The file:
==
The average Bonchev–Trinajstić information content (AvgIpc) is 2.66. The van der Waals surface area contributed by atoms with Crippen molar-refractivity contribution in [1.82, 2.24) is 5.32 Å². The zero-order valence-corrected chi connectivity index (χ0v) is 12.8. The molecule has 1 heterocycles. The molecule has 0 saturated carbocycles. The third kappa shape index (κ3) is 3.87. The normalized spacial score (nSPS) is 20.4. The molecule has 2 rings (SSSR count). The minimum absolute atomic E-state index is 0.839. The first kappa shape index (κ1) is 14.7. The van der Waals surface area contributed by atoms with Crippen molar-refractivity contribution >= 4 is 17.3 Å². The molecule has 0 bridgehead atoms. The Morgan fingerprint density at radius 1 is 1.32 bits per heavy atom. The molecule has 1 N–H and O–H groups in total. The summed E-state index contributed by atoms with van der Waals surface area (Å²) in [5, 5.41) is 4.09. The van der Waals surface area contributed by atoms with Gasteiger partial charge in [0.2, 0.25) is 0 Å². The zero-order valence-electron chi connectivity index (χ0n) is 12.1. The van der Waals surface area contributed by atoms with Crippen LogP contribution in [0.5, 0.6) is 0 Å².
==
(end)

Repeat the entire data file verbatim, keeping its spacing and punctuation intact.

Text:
The average Bonchev–Trinajstić information content (AvgIpc) is 2.66. The van der Waals surface area contributed by atoms with Crippen molar-refractivity contribution in [1.82, 2.24) is 5.32 Å². The zero-order valence-corrected chi connectivity index (χ0v) is 12.8. The molecule has 1 heterocycles. The molecule has 0 saturated carbocycles. The third kappa shape index (κ3) is 3.87. The normalized spacial score (nSPS) is 20.4. The molecule has 2 rings (SSSR count). The minimum absolute atomic E-state index is 0.839. The first kappa shape index (κ1) is 14.7. The van der Waals surface area contributed by atoms with Crippen molar-refractivity contribution >= 4 is 17.3 Å². The molecule has 0 bridgehead atoms. The Morgan fingerprint density at radius 1 is 1.32 bits per heavy atom. The molecule has 1 N–H and O–H groups in total. The summed E-state index contributed by atoms with van der Waals surface area (Å²) in [5, 5.41) is 4.09. The van der Waals surface area contributed by atoms with Gasteiger partial charge in [0.2, 0.25) is 0 Å². The zero-order valence-electron chi connectivity index (χ0n) is 12.1. The van der Waals surface area contributed by atoms with Crippen LogP contribution in [0.5, 0.6) is 0 Å².